As Judge McCurine notes in the Report, there is ample evidence to support each element of Petitioner's conviction. The evidence includes: (1) wiretap recordings of Petitioner discussing locating and distributing guns to gang members; (2) wiretap recordings of Petitioner discussing finding rival gang members; (3) wiretap recordings of Petitioner identifying a specific target by name and his vehicle; (4) wiretap recordings of Petitioner performing reconnaissance of suspected hang-outs of rival gang members; (5) wiretap recordings of Petitioner discussing locating and organizing gang members to carry out the attack; (6) Petitioner having been arrested less than a half-mile from the target gang's meeting location with a loaded gun, safety-off; and (7) Petitioner's statement to a co-conspirator that Petitioner was about to strike but that the police detained him before he could act. (Report 56:1-10.) Viewing this evidence in the light most favorable to the prosecution, the Court is convinced that a rational trier of fact could find the elements of the crime proven beyond a reasonable doubt. See Jackson , 443 U.S. at 319. Thus, this Court agrees with Judge McCurine that there is sufficient evidence to support Petitioner's conviction, and Petitioner is not entitled to habeas relief as to the sufficiency of the evidence supporting his conviction.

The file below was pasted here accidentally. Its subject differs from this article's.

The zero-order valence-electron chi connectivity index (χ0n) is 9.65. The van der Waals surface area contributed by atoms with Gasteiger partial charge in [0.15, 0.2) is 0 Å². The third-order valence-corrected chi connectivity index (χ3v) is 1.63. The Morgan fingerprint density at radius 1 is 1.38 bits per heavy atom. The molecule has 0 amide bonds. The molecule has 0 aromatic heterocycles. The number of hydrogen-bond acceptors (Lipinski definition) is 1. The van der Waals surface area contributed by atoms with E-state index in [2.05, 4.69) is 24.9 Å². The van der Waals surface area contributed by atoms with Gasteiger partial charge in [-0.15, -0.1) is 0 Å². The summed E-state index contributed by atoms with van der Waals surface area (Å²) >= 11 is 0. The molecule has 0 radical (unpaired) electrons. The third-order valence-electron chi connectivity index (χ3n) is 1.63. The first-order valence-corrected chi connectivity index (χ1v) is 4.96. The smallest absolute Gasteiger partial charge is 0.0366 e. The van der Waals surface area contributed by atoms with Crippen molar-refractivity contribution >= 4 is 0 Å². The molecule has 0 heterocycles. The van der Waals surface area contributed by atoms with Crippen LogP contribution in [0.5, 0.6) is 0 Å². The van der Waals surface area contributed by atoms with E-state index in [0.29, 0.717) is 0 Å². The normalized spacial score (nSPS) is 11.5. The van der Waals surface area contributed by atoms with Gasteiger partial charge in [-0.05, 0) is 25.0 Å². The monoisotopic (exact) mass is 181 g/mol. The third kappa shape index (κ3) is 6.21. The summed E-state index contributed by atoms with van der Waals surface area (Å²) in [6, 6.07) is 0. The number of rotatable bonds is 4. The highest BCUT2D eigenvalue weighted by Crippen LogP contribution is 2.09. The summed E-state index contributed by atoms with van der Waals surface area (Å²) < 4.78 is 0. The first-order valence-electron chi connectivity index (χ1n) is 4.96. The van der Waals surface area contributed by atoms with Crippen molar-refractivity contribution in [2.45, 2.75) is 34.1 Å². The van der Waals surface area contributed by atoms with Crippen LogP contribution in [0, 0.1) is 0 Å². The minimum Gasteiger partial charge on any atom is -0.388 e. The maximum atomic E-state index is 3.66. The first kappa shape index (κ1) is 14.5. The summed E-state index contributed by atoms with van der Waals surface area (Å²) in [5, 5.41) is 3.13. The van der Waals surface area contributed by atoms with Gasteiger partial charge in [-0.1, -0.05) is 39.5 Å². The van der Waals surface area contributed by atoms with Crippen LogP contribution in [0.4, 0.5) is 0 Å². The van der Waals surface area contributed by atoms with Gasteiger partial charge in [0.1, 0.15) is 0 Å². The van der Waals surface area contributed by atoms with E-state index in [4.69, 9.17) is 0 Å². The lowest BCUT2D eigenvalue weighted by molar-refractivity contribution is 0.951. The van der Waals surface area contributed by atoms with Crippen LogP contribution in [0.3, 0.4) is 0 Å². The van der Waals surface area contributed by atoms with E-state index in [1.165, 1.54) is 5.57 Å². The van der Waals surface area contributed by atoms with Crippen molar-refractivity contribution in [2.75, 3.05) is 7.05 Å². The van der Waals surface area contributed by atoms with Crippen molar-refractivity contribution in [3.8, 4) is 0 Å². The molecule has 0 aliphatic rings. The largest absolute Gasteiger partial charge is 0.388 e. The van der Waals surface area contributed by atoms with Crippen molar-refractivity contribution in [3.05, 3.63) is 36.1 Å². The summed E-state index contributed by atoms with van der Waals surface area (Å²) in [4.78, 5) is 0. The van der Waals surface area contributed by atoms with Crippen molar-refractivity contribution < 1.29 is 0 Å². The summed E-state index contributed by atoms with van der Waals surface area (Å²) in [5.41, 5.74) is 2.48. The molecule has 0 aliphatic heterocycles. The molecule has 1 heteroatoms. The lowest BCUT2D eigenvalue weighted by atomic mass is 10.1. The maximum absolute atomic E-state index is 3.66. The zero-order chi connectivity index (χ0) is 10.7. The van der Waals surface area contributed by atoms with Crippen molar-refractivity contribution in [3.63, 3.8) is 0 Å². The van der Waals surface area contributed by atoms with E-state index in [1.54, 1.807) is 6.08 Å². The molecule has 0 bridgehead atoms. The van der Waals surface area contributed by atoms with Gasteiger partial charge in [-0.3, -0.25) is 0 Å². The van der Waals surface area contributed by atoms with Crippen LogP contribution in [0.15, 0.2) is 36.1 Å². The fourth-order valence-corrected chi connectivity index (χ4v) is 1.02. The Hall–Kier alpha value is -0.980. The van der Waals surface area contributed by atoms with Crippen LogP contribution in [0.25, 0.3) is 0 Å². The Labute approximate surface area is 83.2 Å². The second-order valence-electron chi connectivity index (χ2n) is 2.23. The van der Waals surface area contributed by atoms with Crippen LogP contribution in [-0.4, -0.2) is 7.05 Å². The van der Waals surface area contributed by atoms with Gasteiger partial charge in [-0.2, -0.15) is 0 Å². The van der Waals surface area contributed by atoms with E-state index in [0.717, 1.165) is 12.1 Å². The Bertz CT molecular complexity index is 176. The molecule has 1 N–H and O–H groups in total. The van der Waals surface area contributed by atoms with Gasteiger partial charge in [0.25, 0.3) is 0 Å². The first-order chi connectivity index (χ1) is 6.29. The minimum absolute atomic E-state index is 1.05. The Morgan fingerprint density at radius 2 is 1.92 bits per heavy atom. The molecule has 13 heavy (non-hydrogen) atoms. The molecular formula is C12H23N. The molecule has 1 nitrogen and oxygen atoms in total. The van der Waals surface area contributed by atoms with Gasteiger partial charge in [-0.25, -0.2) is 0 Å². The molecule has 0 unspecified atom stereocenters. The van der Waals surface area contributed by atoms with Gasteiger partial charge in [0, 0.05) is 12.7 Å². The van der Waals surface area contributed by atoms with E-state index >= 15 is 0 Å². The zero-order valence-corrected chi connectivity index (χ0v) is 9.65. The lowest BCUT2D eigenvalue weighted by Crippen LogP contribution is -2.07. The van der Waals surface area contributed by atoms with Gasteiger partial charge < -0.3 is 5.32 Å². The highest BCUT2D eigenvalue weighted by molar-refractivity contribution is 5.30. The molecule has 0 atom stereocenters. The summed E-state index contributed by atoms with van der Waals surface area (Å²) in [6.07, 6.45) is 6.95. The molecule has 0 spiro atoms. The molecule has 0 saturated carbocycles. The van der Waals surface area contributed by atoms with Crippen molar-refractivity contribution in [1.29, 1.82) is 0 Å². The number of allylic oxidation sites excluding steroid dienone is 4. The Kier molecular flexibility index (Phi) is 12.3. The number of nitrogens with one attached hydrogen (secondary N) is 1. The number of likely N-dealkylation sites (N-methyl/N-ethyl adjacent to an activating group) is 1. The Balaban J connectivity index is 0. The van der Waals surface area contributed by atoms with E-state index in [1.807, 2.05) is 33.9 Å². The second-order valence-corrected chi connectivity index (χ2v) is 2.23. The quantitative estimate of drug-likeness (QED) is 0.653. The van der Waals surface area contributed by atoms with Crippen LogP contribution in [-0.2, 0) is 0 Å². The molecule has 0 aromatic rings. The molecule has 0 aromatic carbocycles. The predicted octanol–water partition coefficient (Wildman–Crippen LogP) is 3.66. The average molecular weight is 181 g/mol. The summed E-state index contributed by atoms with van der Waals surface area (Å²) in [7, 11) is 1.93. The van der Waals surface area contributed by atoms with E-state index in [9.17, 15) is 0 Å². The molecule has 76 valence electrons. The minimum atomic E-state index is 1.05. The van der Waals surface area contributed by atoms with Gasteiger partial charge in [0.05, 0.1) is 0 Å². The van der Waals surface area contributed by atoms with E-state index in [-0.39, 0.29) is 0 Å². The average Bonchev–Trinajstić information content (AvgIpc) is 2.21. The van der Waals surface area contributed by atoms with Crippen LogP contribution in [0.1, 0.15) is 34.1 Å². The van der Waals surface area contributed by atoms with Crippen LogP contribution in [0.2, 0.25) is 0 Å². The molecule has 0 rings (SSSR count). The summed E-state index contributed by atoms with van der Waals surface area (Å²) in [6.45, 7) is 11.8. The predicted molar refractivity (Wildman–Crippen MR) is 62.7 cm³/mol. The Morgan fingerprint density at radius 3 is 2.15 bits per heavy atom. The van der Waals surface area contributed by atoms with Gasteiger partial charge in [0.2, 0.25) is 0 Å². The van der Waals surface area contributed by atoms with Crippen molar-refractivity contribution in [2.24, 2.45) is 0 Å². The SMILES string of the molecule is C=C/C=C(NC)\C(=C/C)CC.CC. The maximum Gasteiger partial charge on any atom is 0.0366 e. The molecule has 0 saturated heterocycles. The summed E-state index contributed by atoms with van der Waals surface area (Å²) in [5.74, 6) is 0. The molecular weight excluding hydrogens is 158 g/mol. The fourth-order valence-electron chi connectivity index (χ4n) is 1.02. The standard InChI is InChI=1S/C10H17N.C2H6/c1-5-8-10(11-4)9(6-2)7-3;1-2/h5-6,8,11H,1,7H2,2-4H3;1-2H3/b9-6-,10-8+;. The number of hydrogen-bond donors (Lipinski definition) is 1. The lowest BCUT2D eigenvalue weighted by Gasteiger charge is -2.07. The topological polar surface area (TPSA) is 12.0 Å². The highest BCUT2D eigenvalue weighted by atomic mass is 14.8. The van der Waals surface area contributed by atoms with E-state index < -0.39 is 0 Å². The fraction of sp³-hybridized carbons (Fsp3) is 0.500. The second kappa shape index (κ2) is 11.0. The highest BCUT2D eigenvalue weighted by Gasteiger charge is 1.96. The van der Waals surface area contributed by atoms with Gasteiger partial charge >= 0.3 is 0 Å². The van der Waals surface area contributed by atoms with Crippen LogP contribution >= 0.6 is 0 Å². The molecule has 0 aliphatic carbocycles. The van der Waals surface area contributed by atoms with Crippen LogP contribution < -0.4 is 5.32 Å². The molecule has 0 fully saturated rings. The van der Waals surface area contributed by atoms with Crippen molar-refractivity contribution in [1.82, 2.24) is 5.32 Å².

III. CONCLUSION & ORDER

After considering Petitioner's objections and conducting a de novo review, the Court concludes that Judge McCurine's reasoning in the Report is sound. In light of the foregoing, the Court ADOPTS the Report in its entirety (Doc. 15), OVERRULES Petitioner's objections, and DENIES this habeas petition with prejudice in its entirety (Doc. 1).

Moreover, because reasonable jurists would not find the Court's assessment of the claims debatable or wrong, the Court DENIES a certificate of appealability. See Slack v. McDaniel , 529 U.S. 473, 484 (2000).

IT IS SO ORDERED.